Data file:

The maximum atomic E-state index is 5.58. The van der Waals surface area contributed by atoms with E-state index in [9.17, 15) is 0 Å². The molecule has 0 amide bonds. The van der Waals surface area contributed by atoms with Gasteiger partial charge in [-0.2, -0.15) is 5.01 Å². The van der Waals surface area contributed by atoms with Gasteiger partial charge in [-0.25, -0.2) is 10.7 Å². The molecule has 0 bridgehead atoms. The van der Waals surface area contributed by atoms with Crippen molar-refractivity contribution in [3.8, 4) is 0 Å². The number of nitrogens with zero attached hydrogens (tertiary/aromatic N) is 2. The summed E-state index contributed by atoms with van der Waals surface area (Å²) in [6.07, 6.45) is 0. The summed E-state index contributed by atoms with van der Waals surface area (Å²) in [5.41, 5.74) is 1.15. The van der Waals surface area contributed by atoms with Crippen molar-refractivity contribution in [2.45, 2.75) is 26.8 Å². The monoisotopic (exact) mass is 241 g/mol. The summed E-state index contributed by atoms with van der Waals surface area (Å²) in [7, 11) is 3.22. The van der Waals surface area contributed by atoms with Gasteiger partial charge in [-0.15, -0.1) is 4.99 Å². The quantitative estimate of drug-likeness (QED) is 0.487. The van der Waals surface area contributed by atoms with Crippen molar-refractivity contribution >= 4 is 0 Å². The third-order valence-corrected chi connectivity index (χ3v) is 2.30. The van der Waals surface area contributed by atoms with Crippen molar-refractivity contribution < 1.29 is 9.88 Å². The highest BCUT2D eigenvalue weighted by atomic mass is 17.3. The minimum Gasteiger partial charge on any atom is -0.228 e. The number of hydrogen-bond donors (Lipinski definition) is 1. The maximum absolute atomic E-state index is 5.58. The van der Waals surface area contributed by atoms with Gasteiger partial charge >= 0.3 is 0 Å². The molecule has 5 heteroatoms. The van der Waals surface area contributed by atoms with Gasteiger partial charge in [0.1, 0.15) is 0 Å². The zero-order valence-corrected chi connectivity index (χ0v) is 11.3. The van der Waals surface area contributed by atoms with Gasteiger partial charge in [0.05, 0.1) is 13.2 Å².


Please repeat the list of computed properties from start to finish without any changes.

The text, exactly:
The maximum atomic E-state index is 5.58. The van der Waals surface area contributed by atoms with E-state index in [9.17, 15) is 0 Å². The molecule has 0 amide bonds. The van der Waals surface area contributed by atoms with Gasteiger partial charge in [-0.2, -0.15) is 5.01 Å². The van der Waals surface area contributed by atoms with Gasteiger partial charge in [-0.25, -0.2) is 10.7 Å². The molecule has 0 bridgehead atoms. The van der Waals surface area contributed by atoms with Crippen molar-refractivity contribution in [3.8, 4) is 0 Å². The number of nitrogens with zero attached hydrogens (tertiary/aromatic N) is 2. The summed E-state index contributed by atoms with van der Waals surface area (Å²) in [6.07, 6.45) is 0. The summed E-state index contributed by atoms with van der Waals surface area (Å²) in [5.41, 5.74) is 1.15. The van der Waals surface area contributed by atoms with Crippen molar-refractivity contribution in [2.45, 2.75) is 26.8 Å². The monoisotopic (exact) mass is 241 g/mol. The summed E-state index contributed by atoms with van der Waals surface area (Å²) in [7, 11) is 3.22. The van der Waals surface area contributed by atoms with Gasteiger partial charge in [-0.15, -0.1) is 4.99 Å². The quantitative estimate of drug-likeness (QED) is 0.487. The van der Waals surface area contributed by atoms with Crippen molar-refractivity contribution >= 4 is 0 Å². The third-order valence-corrected chi connectivity index (χ3v) is 2.30. The van der Waals surface area contributed by atoms with Crippen molar-refractivity contribution < 1.29 is 9.88 Å². The highest BCUT2D eigenvalue weighted by atomic mass is 17.3. The minimum Gasteiger partial charge on any atom is -0.228 e. The number of hydrogen-bond donors (Lipinski definition) is 1. The maximum absolute atomic E-state index is 5.58. The van der Waals surface area contributed by atoms with Gasteiger partial charge >= 0.3 is 0 Å². The molecule has 5 heteroatoms. The van der Waals surface area contributed by atoms with Gasteiger partial charge in [0.1, 0.15) is 0 Å². The zero-order valence-corrected chi connectivity index (χ0v) is 11.3. The van der Waals surface area contributed by atoms with Gasteiger partial charge in [0.05, 0.1) is 13.2 Å².